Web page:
Language system

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The language system is the set of linguistic units and rules that make up any language and are the prerequisite for being able to express and communicate in this language. A distinction must therefore be made between the language system on the one hand ( langue ) and the use of this system ( parole ), on the other hand for any type of linguistic communication. Roughly one can say that the language system consists of the vocabulary of a language, its sound system and its grammar . The use of language (or more rarely the use of language ) is seen as the opposite of the language system .

An example

A sentence like: “Language is a rather complex structure” can only be formed as a speaker and only understood as a listener if both interlocutors share large parts of the vocabulary and the phonetic and grammatical rules, i.e. H. when the language system they use largely matches. The language system is thus a treasure trove of linguistic knowledge that the communication partners activate when they want to make themselves understood. However, this knowledge is mostly unconscious; few are able to tell what rules to follow when using a sentence like this. It is not directly observable; one can only indirectly deduce from the utterances of the language participants which rules they might have followed and then consider how best to describe them.

Structure of the language system

The idea of ​​how the language system is constructed depends on which language or grammar theory one is following. The following assumptions can certainly be made about the components of the language system:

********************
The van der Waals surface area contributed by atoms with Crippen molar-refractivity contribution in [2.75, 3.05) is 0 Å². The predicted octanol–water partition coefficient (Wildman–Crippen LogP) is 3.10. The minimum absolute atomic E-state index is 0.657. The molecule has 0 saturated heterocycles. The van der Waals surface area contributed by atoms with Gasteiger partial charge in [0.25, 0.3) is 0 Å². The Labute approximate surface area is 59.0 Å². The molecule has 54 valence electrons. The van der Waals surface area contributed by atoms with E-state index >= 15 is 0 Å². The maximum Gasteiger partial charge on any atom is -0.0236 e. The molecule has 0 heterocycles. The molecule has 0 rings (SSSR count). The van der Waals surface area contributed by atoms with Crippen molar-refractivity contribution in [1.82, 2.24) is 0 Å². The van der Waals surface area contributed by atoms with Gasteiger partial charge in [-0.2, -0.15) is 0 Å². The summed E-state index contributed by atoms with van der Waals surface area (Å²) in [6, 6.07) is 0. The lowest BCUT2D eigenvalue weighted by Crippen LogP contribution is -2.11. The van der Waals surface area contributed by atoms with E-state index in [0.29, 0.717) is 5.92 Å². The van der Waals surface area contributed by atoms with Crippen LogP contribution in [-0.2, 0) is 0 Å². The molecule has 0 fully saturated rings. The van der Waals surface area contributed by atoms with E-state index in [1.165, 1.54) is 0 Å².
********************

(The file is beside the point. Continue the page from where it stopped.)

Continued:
• There are linguistic units that are organized hierarchically and range from the smallest units, the sounds , to the phonemes , morphemes , words , clauses , sub-clauses, to the texts and possibly to the discourses .
  • In this hierarchy, the units have a grammatical or lexical meaning in addition to their form, starting with the morphemes.
  • At every level of the hierarchy there are rules that determine which positions and combinations of units are allowed and which are not. This applies to both the linguistic forms and their meanings.

Change in the language system

Every language used by a language community is in constant flux . This change is most noticeable in the area of vocabulary , in which words are constantly being lost or new words are being added, either rarely through new creation or often through word formation or borrowings from other languages. The changes in grammatical or phonetic rules are less noticeable, but they also take place constantly. For the change in vocabulary one can currently point out the strong expansion of technical terms in the field of computer science since the middle of the 20th century; for changing the grammatical rules, for example, that the cases that are dependent on prepositions change, e.g. B. with because , which for a long time can no longer be connected only with the genitive , but also with the dative .

Problems with the concept of the language system

The change in language means that old rules or units compete with new phenomena for a while, i.e. are used simultaneously. In such cases one has a choice between older and newer forms of expression. This can give the impression that languages ​​are not strictly organized systems. That is why there is sometimes talk of a system- like structure of languages, of language as a systemoid .


Web links

Wiktionary: Language system  - explanations of meanings, word origins, synonyms, translations

Individual evidence

  1. Nabil Osman (ed.): Small lexicon of undergone words. Word extinction since the end of the 18th century. 6th edition. Beck, Munich 1992, ISBN 3-406-34079-2 .